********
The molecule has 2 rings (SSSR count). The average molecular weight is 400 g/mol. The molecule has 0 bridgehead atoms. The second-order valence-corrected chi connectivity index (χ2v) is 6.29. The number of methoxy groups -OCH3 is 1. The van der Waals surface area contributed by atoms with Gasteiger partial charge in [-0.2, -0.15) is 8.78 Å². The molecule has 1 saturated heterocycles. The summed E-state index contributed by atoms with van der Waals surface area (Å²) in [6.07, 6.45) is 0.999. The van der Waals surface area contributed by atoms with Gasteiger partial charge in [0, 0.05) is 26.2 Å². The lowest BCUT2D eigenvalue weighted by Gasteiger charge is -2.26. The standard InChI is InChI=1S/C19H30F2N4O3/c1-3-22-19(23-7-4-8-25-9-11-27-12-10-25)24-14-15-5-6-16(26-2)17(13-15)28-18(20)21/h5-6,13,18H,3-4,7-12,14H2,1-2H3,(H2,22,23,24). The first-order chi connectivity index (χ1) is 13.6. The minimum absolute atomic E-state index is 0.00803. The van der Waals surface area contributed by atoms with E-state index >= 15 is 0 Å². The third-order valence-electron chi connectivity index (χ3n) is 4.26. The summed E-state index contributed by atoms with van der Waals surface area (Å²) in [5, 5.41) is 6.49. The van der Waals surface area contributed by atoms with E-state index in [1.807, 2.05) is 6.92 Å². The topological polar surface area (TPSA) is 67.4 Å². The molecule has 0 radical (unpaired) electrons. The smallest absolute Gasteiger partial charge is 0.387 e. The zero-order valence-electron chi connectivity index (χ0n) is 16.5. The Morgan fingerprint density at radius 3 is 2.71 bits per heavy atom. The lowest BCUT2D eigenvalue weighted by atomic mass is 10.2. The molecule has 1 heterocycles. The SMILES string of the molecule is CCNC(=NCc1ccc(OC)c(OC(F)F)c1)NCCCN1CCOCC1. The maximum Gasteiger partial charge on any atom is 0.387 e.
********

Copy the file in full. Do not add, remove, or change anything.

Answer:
The molecule has 2 rings (SSSR count). The average molecular weight is 400 g/mol. The molecule has 0 bridgehead atoms. The second-order valence-corrected chi connectivity index (χ2v) is 6.29. The number of methoxy groups -OCH3 is 1. The van der Waals surface area contributed by atoms with Gasteiger partial charge in [-0.2, -0.15) is 8.78 Å². The molecule has 1 saturated heterocycles. The summed E-state index contributed by atoms with van der Waals surface area (Å²) in [6.07, 6.45) is 0.999. The van der Waals surface area contributed by atoms with Gasteiger partial charge in [0, 0.05) is 26.2 Å². The lowest BCUT2D eigenvalue weighted by Gasteiger charge is -2.26. The standard InChI is InChI=1S/C19H30F2N4O3/c1-3-22-19(23-7-4-8-25-9-11-27-12-10-25)24-14-15-5-6-16(26-2)17(13-15)28-18(20)21/h5-6,13,18H,3-4,7-12,14H2,1-2H3,(H2,22,23,24). The first-order chi connectivity index (χ1) is 13.6. The minimum absolute atomic E-state index is 0.00803. The van der Waals surface area contributed by atoms with E-state index >= 15 is 0 Å². The third-order valence-electron chi connectivity index (χ3n) is 4.26. The summed E-state index contributed by atoms with van der Waals surface area (Å²) in [5, 5.41) is 6.49. The van der Waals surface area contributed by atoms with E-state index in [1.807, 2.05) is 6.92 Å². The topological polar surface area (TPSA) is 67.4 Å². The molecule has 0 radical (unpaired) electrons. The smallest absolute Gasteiger partial charge is 0.387 e. The zero-order valence-electron chi connectivity index (χ0n) is 16.5. The Morgan fingerprint density at radius 3 is 2.71 bits per heavy atom. The lowest BCUT2D eigenvalue weighted by atomic mass is 10.2. The molecule has 1 heterocycles. The SMILES string of the molecule is CCNC(=NCc1ccc(OC)c(OC(F)F)c1)NCCCN1CCOCC1. The maximum Gasteiger partial charge on any atom is 0.387 e.